# Just randomly making up some subspaces

1. Sep 20, 2009

### roeb

1. The problem statement, all variables and given/known data
Prove or give a counterexample: if U1, U2, W are subspaces of V such that:

U1 + W = U2 + W then U1 = U2

2. Relevant equations

3. The attempt at a solution
I would be inclined to say that it's true, however I took a peek at the back of the book and that's incorrect. Here's why I thought it was correct.

U1 = {(x,y) ∈ F2: y = x}
W = {(x,y) ∈ F2: x ∈ F, y ∈ F}
(just randomly making up some subspaces)

U1 + W = W + something
then that something has to be U1 = U2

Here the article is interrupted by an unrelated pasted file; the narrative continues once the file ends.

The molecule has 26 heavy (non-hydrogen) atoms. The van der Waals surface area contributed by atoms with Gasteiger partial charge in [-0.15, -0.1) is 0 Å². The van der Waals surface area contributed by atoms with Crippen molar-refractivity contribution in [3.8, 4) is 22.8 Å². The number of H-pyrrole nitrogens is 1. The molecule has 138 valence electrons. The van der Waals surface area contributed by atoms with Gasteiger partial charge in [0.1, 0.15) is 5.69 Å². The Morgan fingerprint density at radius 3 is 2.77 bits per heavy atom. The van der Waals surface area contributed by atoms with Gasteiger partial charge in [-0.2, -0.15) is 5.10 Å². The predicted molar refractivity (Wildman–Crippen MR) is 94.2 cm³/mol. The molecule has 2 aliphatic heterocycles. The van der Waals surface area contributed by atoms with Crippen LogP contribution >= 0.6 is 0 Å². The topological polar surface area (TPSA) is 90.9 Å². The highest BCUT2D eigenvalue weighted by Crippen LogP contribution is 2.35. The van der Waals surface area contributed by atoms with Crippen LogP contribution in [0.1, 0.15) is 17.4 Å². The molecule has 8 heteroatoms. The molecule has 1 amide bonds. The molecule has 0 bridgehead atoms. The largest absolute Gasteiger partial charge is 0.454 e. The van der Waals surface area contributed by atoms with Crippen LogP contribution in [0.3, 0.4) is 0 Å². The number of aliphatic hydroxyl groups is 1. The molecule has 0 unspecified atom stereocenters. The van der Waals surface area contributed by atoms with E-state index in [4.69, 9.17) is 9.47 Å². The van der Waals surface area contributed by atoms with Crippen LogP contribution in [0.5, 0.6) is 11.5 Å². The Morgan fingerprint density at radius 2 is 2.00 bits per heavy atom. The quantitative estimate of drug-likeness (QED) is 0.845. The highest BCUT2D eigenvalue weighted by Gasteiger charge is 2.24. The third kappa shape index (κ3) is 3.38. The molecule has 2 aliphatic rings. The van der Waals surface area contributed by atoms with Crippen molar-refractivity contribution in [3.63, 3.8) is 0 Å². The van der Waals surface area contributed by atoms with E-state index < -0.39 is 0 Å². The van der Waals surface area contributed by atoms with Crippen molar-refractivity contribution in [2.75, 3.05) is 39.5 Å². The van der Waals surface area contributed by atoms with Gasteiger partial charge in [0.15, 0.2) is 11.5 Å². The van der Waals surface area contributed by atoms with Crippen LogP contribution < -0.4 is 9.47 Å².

I can't think of any U1 that would change if I add W to it.

Does anyone have any suggestions?

2. Sep 20, 2009

### Office_Shredder

Staff Emeritus
Re: Subspaces

Ok, but you can't just pick U1 and W and demonstrate it's true for only that case. What if W=V?

3. Sep 20, 2009

### HallsofIvy

Staff Emeritus
Re: Subspaces

Suppose V= $R^2$, $U_1= \{k\vec{i}\}$ for k a real number, $U_2= R^2$ and W= $R^2$. What are U1+ W and U2+ W?